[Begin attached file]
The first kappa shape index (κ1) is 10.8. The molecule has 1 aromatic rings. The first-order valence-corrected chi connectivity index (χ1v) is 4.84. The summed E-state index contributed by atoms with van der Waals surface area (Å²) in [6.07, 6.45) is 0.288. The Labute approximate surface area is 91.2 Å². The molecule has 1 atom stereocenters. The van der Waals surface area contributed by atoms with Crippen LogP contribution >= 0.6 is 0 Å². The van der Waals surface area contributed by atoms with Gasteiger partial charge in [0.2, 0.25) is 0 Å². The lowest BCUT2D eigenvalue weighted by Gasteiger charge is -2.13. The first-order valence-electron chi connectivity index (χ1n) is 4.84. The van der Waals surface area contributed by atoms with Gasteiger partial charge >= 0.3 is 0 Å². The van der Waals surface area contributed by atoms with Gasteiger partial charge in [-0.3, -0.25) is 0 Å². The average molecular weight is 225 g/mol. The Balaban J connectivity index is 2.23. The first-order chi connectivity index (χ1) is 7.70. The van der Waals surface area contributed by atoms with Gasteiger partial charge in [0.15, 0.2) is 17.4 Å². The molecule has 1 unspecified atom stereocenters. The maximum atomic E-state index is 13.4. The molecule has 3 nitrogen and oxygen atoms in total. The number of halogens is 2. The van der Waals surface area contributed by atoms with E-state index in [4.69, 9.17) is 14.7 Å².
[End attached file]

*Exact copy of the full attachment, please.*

The first kappa shape index (κ1) is 10.8. The molecule has 1 aromatic rings. The first-order valence-corrected chi connectivity index (χ1v) is 4.84. The summed E-state index contributed by atoms with van der Waals surface area (Å²) in [6.07, 6.45) is 0.288. The Labute approximate surface area is 91.2 Å². The molecule has 1 atom stereocenters. The van der Waals surface area contributed by atoms with Crippen LogP contribution >= 0.6 is 0 Å². The van der Waals surface area contributed by atoms with Gasteiger partial charge in [0.2, 0.25) is 0 Å². The lowest BCUT2D eigenvalue weighted by Gasteiger charge is -2.13. The first-order valence-electron chi connectivity index (χ1n) is 4.84. The van der Waals surface area contributed by atoms with Gasteiger partial charge >= 0.3 is 0 Å². The van der Waals surface area contributed by atoms with Gasteiger partial charge in [-0.3, -0.25) is 0 Å². The average molecular weight is 225 g/mol. The Balaban J connectivity index is 2.23. The first-order chi connectivity index (χ1) is 7.70. The van der Waals surface area contributed by atoms with Gasteiger partial charge in [0.15, 0.2) is 17.4 Å². The molecule has 1 unspecified atom stereocenters. The maximum atomic E-state index is 13.4. The molecule has 3 nitrogen and oxygen atoms in total. The number of halogens is 2. The van der Waals surface area contributed by atoms with E-state index in [4.69, 9.17) is 14.7 Å².